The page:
In pointing out these absences, I am not suggesting that Shelley was a failed horror writer–far from it. Rather, I’m thinking about how popular culture affects the reception of older works of art. All of my expectations for this text were produced by the hot cultural property that is Frankenstein, a constellation of non-literary forms–Movies, cereal (remember Franken Berry?), costumes, cartoons, etc.–that have very little to do with the book. This preconditioning has made it difficult for me to accept the novel on its own terms. Of course, the act of reading always occurs in a social context, and it’s impossible to approach a book objectively. In this case, however, the historical baggage felt heavier than usual. Though not intentionally, I was reading for cultural touchstones (like “It’s alive! It’s alive!) and felt disappointed when I didn’t find them. 

The most jarring collision between expectation and reality occurred in my reading of the monster. Influenced by Boris Karloff’s rendition of the character, I was inclined to see him as a sympathetic and gentle figure. In the book, however, the monster mouths the rhetoric of a modern-day incel. Sleeping in a barn, the young and attractive Justine Moritz has done nothing to harm him; she isn’t even conscious of his existence. Nonetheless, the monster frames her for the murder of a child, a move that ultimately leads to her execution: “[N]ot I,” he explains, “but she shall suffer; the murder I have committed because I am forever robbed of all that she could give me, she shall atone. The crime had its source in her: be hers the punishment.” According to the monster, Justine deserves to die because she would never consent to the emotional and physical intimacy that he desires. And he regards the satisfaction of such needs as the birthright of all men. If she had simply accepted him and offered up her body, then he wouldn’t have been forced to kill her. This is the chilling logic of an incel, and the scene in which he hovers over Justine is the most frightening in the book.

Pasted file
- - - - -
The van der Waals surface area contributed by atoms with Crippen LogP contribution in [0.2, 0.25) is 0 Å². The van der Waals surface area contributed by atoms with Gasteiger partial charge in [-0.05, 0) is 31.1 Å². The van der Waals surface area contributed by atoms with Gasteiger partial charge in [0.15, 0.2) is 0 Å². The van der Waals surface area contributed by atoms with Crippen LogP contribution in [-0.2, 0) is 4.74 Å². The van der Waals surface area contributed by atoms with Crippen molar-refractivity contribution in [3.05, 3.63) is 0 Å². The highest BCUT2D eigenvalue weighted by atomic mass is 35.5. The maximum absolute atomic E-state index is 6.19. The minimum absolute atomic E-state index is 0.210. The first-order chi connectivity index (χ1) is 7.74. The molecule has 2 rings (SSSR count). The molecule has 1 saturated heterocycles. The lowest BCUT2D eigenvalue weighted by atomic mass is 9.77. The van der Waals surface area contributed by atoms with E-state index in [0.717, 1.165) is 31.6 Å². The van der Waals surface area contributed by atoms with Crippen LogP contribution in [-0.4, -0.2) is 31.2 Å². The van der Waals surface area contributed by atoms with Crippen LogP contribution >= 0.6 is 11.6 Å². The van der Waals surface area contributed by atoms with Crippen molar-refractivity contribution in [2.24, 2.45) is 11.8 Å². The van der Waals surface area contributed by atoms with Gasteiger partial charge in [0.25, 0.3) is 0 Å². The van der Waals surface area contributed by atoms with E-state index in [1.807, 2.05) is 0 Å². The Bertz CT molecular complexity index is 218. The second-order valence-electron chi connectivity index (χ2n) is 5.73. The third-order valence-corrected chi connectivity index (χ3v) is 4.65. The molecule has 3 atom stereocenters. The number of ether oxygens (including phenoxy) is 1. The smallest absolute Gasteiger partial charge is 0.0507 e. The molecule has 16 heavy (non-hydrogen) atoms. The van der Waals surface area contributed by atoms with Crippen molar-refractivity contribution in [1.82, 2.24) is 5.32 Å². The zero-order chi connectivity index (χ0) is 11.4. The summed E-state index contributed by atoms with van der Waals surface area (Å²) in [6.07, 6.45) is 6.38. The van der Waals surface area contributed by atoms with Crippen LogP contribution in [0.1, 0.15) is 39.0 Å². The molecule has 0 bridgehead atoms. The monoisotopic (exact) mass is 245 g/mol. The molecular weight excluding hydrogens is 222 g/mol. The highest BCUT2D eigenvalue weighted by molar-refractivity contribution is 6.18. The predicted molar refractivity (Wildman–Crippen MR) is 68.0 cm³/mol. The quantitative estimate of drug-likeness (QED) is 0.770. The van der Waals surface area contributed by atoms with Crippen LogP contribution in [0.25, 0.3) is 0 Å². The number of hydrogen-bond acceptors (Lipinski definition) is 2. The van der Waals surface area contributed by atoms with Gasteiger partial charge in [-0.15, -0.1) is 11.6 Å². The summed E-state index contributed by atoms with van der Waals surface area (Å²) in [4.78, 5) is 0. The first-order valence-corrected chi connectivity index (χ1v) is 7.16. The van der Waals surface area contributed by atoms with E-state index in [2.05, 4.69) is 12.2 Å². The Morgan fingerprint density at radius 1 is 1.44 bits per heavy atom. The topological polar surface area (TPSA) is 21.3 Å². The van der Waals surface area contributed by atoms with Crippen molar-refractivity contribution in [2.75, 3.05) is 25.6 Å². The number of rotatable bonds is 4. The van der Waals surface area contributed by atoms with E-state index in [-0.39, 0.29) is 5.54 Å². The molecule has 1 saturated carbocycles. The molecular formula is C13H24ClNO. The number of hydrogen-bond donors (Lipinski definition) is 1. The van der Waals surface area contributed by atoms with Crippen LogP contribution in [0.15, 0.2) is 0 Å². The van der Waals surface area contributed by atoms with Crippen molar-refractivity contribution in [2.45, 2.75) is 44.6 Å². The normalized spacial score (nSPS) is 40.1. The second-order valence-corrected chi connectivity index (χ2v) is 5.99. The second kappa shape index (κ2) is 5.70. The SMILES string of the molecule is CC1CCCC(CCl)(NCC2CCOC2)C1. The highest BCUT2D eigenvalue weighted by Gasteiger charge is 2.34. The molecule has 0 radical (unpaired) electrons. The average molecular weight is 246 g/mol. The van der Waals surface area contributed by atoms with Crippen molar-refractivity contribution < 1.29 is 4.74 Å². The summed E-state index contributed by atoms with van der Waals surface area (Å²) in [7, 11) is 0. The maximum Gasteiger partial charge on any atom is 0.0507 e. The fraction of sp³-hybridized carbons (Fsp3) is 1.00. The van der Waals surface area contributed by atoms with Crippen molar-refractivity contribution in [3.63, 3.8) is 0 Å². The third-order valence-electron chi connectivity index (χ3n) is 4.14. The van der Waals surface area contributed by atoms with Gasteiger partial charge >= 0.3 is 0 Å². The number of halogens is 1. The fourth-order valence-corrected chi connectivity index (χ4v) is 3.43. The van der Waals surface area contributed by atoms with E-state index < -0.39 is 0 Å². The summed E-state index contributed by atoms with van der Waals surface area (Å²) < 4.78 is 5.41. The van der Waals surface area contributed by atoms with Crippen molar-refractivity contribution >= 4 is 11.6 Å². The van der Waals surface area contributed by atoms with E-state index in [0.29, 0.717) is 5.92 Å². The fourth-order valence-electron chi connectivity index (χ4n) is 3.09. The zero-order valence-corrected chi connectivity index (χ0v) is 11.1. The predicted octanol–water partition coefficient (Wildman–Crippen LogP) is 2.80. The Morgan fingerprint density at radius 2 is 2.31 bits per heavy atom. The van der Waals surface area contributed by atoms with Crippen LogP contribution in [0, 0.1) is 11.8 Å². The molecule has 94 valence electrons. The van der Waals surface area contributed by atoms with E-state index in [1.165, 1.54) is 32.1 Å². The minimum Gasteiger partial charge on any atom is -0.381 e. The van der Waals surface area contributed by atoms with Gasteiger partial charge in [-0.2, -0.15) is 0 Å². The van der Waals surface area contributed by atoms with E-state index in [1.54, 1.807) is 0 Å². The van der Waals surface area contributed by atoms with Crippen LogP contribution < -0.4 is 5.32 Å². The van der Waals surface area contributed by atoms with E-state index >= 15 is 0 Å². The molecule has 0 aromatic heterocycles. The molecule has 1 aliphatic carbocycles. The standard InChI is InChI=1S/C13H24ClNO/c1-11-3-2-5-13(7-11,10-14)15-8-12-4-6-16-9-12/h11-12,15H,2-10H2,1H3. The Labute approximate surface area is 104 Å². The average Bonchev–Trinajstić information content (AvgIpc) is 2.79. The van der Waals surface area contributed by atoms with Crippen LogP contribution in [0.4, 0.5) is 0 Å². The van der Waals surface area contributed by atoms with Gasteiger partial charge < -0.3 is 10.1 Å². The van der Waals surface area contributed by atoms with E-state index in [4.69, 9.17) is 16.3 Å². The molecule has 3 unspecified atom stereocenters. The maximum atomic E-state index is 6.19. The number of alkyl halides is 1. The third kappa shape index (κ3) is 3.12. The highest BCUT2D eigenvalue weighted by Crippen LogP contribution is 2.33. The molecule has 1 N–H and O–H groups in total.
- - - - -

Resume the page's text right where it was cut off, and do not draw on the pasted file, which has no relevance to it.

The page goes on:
The monster feels entitled to a positive reception from everyone he meets, and when they don’t behave according to his script, he unleashes violence. While he frames human actions as unpredictable and cruel, I find that, for the most part, other characters’ responses to him are justified. How would you feel if you entered your home to find an inhuman creature crouched over your blind father? Probably not happiness at the sight of a new friend. Or if you spied such a figure standing over the body of your unconscious child? Probably not gratitude. The monster repeatedly inserts himself into situations where any reasonable person would regard him as the aggressor, and then he complains about being misunderstood. His insistence that strangers look kindly upon him–his argument that, by virtue of being alive, he has a claim to their love–all of these assertions do not sit well with me. While everyone should be free from violence, no one has “a right “ to your affections. 

When Captain Walton finally meets Frankenstein’s monster, he is startled by the gap between the tale Victor has told and the almost majestic creature before him. The comparison of the two compels Walton to reassess what he thought he knew, what he had been told by his friend. It’s an uncomfortable process, but, through it, he gains a deeper understanding. What the popular imagination has made of Frankenstein is, I think, better than the book itself. Nonetheless, like Walton, I’m glad to have met the original if only to put it behind me.